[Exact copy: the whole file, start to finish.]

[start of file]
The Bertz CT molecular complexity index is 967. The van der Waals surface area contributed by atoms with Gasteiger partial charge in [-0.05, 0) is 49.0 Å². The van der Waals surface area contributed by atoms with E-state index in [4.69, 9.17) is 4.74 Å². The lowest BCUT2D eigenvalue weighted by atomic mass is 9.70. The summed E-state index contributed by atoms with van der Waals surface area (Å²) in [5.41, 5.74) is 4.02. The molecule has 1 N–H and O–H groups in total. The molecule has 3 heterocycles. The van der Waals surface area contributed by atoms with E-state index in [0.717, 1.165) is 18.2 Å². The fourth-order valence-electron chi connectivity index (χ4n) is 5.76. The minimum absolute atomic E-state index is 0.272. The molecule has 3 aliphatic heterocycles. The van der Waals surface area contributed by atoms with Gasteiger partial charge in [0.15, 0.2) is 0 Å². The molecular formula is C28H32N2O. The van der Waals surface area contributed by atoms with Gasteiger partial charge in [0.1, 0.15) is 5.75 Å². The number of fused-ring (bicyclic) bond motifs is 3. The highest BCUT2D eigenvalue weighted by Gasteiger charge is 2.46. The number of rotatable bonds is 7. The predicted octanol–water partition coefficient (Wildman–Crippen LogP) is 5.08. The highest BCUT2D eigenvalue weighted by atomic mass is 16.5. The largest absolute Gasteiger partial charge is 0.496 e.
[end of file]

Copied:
The Bertz CT molecular complexity index is 967. The van der Waals surface area contributed by atoms with Gasteiger partial charge in [-0.05, 0) is 49.0 Å². The van der Waals surface area contributed by atoms with E-state index in [4.69, 9.17) is 4.74 Å². The lowest BCUT2D eigenvalue weighted by atomic mass is 9.70. The summed E-state index contributed by atoms with van der Waals surface area (Å²) in [5.41, 5.74) is 4.02. The molecule has 1 N–H and O–H groups in total. The molecule has 3 heterocycles. The van der Waals surface area contributed by atoms with E-state index in [0.717, 1.165) is 18.2 Å². The fourth-order valence-electron chi connectivity index (χ4n) is 5.76. The minimum absolute atomic E-state index is 0.272. The molecule has 3 aliphatic heterocycles. The van der Waals surface area contributed by atoms with Gasteiger partial charge in [0.15, 0.2) is 0 Å². The molecular formula is C28H32N2O. The van der Waals surface area contributed by atoms with Gasteiger partial charge in [0.1, 0.15) is 5.75 Å². The number of fused-ring (bicyclic) bond motifs is 3. The highest BCUT2D eigenvalue weighted by Gasteiger charge is 2.46. The number of rotatable bonds is 7. The predicted octanol–water partition coefficient (Wildman–Crippen LogP) is 5.08. The highest BCUT2D eigenvalue weighted by atomic mass is 16.5. The largest absolute Gasteiger partial charge is 0.496 e.